Research question

This paper examines the overarching question of to what extent different analytic choices may influence the inference about country-specific cross-sectional and trend estimates in international large-scale assessments. We take data from the assessment of PISA mathematics proficiency from the four rounds from 2003 to 2012 as a case study.


In particular, four key methodological factors are considered as analytical choices in the rescaling and analysis of the data: (1) The selection of country sub-samples for item calibration differing at three factor levels. (2) The item sample refering to two sets of mathematics items used within PISA. (3) The estimation method used for item calibration: marginal maximum likelihood estimation method as implemented in R package TAM or an pairwise row averaging approach as implemented in the R package pairwise. (4) The type of linking method: concurrent calibration or separate calibration with successive chain linking.


It turned out that analytical decisions for scaling did affect the PISA outcomes. The factors of choosing different calibration samples, estimation method and linking method tend to show only small effects on the country-specific cross-sectional and trend estimates. However, the selection of different link items seems to have a decisive influence on country ranking and development trends between and within countries.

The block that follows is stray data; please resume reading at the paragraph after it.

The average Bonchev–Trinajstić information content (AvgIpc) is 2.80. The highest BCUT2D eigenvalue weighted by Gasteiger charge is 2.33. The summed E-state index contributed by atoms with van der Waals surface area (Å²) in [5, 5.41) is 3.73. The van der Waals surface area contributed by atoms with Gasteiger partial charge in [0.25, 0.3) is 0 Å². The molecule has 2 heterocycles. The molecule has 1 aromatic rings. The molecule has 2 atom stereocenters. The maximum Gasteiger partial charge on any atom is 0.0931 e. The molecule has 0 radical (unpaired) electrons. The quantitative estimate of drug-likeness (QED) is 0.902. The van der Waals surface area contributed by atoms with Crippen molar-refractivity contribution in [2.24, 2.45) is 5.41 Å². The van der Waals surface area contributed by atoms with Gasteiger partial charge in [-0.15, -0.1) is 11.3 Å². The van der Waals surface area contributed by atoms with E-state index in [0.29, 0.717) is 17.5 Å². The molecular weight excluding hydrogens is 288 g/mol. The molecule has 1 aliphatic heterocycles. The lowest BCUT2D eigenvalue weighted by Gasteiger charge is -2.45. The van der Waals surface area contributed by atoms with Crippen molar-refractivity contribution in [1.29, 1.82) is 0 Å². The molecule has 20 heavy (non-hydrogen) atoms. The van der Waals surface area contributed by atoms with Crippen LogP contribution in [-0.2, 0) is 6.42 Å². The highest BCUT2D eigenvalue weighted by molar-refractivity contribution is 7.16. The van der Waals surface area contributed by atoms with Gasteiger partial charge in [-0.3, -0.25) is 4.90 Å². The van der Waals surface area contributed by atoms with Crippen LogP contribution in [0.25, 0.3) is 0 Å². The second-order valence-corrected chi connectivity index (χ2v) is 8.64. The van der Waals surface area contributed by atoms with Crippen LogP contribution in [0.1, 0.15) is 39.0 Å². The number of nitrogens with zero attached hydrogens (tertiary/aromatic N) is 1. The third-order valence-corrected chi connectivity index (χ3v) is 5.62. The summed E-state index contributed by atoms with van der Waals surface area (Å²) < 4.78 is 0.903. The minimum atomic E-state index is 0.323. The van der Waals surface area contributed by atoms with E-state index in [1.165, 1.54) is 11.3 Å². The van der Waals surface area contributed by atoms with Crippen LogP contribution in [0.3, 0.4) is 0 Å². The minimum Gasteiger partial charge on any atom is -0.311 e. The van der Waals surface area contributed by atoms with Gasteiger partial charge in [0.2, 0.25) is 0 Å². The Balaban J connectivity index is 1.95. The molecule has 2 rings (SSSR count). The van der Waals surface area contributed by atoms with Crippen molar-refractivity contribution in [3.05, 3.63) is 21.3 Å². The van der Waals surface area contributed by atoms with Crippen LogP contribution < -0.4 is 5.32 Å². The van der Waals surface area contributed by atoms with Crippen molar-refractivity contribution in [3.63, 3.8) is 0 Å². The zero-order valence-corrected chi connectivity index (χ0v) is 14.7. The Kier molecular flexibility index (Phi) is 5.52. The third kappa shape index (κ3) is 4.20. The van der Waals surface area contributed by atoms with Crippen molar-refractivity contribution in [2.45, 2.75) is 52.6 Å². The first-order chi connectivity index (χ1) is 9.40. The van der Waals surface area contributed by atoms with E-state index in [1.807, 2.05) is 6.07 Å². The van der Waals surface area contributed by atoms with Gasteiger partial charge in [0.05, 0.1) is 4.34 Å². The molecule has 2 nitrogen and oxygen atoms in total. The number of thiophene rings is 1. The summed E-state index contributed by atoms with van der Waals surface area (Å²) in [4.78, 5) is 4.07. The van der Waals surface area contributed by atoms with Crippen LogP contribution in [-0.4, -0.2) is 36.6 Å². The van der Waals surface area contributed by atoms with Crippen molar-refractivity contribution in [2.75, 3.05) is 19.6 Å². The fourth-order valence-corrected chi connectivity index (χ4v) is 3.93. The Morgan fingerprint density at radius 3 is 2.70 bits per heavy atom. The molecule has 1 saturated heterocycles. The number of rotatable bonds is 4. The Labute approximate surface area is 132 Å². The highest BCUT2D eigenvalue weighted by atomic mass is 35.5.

Original languageEnglish
Article number10
JournalLarge-scale Assessments in Education
Number of pages29
Publication statusPublished - 27.08.2022
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    Research areas

  • Methodological research and method development - Large-scale assessment, PISA, Mathematics item sampling, Trend estimate, Estimation method, linking, Scaling, Cross-sectional estimate

ID: 3787518